Nutritional deficiencies and childhood obesity in Turkey

Sabahat Tezcan, Hacettepe University
Tuğba Adalı, Hacettepe University
Elif Yiğit, Hacettepe University

Nutrition in childhood is vital for healthy development of the body. Chronic malnutrition and obesity are the two ends of the spectrum, both with negative health outcomes. Despite the decreasing trend of chronic malnutrition Turkey, one in ten children are short for their age as of 2008. On the other hand, obesity has been recognized as a major public health in the recent decade. There are several local studies indicating the emergence of childhood obesity in Turkey, however this study is the first to assess childhood obesity from a national sample. Data is obtained from the anthropometric measurements in Turkey Demographic and Health Survey, 2008. Obesity is assessed by the weight for age variable; children above 2 standard deviations above the median value of the reference population are considered obese. Acording to this measure, 5.8 percent of children under 5 years are obese in Turkey. The prevalance of childhood obesity is higher in urban areas (6.7 percent), in Western Turkey (7.8 percent), in households with the highest wealth status (11.5 percent), with mothers of high school education or higher (9.8 percent) and who were born with cesarean section (8.2 percent). Multiple logistic regression analysis showed that chronic malnutrition in children is related to the region of residence, household wealth status, birth intervals, birth weight and duration of breastfeeding. For childhood obesity; birth order, birth weight and duration of breastfeeding have been found to be significant determinants.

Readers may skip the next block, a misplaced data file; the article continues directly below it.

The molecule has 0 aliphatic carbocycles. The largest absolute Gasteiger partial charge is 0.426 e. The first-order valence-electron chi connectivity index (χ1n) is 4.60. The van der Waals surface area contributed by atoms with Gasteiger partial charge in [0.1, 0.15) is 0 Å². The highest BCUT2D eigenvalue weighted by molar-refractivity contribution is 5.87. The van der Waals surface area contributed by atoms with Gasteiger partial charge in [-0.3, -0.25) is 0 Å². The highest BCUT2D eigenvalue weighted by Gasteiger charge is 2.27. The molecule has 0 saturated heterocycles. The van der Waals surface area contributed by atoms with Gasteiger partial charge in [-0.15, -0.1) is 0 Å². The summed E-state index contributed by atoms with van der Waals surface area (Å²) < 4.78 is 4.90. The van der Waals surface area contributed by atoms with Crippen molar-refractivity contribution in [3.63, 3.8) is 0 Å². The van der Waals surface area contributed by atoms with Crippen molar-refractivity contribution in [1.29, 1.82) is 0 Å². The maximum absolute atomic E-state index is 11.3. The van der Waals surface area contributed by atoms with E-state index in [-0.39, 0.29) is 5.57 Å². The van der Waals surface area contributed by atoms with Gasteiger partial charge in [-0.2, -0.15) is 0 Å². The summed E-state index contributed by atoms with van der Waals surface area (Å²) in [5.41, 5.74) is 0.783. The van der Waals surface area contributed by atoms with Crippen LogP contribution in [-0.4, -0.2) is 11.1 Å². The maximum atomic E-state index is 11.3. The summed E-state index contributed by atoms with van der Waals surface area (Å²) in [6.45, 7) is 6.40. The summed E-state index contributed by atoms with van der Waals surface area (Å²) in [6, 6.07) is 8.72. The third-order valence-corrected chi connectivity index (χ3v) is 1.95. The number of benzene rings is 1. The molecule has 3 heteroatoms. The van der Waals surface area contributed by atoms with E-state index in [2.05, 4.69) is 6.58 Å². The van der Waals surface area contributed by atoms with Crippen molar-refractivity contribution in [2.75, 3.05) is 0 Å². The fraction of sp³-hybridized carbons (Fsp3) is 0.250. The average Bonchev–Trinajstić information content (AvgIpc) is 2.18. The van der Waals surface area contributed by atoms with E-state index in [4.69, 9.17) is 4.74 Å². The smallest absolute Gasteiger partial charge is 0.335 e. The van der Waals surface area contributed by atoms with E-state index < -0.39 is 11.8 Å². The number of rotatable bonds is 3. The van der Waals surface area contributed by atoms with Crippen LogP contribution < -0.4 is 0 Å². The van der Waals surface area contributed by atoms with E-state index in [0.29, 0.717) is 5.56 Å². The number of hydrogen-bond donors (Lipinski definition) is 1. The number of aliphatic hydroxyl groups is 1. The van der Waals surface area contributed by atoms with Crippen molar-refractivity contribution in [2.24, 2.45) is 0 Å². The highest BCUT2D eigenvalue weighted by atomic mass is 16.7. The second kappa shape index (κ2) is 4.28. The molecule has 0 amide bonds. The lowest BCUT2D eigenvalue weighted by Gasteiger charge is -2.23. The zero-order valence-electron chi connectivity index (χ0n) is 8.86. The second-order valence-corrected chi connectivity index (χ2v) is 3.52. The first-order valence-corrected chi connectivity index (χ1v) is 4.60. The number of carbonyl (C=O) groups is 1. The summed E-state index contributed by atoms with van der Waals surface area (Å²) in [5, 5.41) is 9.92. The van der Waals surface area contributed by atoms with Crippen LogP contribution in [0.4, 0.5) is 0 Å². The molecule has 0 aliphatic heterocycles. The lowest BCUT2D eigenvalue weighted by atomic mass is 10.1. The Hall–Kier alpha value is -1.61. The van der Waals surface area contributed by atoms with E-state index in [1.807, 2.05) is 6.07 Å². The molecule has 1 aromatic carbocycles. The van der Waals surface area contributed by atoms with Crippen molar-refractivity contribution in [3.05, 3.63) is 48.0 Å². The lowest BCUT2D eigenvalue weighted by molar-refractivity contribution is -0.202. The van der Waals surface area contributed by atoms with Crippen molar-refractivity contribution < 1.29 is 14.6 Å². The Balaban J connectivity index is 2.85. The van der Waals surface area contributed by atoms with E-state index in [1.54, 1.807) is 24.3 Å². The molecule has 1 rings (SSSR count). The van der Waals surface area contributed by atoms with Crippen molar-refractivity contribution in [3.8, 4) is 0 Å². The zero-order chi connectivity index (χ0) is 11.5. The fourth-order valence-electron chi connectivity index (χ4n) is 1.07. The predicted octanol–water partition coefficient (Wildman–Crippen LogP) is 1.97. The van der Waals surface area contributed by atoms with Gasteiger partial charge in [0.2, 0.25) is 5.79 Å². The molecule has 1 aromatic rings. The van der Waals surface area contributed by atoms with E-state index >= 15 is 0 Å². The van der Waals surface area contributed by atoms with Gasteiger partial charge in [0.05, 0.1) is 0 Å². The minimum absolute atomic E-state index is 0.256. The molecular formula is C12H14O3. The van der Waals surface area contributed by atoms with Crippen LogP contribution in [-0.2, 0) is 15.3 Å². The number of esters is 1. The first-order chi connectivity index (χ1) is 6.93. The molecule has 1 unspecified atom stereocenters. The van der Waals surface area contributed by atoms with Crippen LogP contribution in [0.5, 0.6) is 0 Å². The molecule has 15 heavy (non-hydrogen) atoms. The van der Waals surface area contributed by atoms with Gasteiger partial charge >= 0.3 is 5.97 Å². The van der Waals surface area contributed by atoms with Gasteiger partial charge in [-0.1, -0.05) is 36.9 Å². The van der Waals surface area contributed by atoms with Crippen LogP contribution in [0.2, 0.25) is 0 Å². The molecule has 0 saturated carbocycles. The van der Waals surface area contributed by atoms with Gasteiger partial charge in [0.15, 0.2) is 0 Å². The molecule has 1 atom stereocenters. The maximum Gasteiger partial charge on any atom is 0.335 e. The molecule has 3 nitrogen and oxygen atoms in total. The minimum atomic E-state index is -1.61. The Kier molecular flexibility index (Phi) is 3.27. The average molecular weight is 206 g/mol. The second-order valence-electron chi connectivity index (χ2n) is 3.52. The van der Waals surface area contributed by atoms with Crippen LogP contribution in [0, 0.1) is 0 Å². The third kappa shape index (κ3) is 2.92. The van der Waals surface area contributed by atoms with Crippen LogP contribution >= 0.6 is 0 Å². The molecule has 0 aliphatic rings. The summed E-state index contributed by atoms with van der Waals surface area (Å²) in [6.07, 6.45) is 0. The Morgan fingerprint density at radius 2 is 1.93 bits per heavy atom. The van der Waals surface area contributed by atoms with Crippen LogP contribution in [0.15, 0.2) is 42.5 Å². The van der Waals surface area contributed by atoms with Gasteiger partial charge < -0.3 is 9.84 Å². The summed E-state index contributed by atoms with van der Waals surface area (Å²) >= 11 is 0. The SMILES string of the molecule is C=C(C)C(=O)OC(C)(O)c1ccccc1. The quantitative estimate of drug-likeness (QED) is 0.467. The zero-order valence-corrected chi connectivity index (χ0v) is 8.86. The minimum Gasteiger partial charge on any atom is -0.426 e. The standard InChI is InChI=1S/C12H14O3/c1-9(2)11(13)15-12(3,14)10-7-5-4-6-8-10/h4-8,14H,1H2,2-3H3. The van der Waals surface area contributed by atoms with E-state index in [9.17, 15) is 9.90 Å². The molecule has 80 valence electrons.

Presented in Poster Session 2